Poor diets linked to $50 billion in U.S. health care costs

Unhealthy diets account for almost 20% of U.S. health care costs from heart disease, stroke, and diabetes, according to a new study.

Published December 17, 2019 in PLOS Medicine, the study was conducted by researchers from Brigham and Women’s Hospital (BWH) in collaboration with investigators at the Friedman School of Nutrition Science and Policy at Tufts University. Senior author Thomas Gaziano, of the Division of Cardiovascular Medicine at BWH, has a joint appointment as an associate professor in the Department of Health Policy and Management at Harvard T.H. Chan School of Public Health.

The researchers found that the annual economic burden of health care costs from cardiometabolic diseases adds up to about $300 per person or $50 billion nationally. The dietary factors that contributed the most to these costs included low consumption of nuts and seeds, low consumption of seafood containing omega-3 fats, and high consumption of processed meat.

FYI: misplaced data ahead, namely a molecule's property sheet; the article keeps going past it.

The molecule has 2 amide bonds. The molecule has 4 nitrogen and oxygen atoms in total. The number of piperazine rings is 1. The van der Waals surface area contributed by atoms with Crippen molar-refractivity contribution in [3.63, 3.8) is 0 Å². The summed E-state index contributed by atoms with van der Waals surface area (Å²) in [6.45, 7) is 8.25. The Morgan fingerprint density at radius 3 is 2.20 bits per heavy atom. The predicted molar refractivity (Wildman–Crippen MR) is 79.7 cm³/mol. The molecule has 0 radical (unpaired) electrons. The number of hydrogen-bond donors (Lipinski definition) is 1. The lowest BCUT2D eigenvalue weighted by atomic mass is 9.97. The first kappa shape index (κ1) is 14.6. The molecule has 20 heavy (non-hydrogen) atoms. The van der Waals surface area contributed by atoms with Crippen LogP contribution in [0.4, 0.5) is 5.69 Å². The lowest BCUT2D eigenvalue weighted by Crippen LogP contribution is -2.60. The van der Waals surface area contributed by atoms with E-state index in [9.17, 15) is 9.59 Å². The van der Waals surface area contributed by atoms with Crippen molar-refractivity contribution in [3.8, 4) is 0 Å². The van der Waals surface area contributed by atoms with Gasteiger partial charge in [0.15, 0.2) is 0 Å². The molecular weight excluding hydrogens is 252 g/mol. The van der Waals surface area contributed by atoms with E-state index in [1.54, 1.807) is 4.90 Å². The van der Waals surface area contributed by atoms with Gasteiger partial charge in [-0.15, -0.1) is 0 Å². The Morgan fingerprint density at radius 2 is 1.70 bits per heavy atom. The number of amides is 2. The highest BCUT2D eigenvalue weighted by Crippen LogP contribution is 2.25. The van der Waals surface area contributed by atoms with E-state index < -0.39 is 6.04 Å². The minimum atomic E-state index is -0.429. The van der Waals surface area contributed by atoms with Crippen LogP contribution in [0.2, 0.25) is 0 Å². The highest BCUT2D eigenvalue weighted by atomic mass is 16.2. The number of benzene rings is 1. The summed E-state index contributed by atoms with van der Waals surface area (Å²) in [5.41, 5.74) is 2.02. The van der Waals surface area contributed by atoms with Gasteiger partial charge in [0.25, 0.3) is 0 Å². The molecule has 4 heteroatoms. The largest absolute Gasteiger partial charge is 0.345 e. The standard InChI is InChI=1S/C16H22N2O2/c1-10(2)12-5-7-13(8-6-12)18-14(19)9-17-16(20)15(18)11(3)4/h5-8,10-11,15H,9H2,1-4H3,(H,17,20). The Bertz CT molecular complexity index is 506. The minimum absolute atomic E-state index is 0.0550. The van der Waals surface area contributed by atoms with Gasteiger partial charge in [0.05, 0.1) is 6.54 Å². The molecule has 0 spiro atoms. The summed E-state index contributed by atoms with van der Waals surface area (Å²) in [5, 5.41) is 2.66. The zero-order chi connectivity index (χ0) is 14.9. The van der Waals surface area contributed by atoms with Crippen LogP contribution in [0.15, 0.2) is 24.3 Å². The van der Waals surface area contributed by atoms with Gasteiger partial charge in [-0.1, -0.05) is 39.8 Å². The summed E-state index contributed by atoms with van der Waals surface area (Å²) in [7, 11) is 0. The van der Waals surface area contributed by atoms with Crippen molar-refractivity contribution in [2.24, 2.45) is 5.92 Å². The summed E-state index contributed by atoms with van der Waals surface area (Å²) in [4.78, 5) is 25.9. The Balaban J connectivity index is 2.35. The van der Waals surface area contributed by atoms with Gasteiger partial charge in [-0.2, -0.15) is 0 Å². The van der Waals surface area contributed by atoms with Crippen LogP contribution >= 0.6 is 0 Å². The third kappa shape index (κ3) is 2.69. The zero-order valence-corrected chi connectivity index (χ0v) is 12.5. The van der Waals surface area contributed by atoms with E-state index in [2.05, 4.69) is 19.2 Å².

“There is a lot to be gained in terms of reducing risk and cost associated with heart disease, stroke and diabetes by making relatively simple changes to one’s diet,” said Gaziano in a BWH press release. “Our study indicates that the foods we purchase at the grocery store can have a big impact.”

Read the BWH press release: Healthy Diet Could Save $50B in Health Care Costs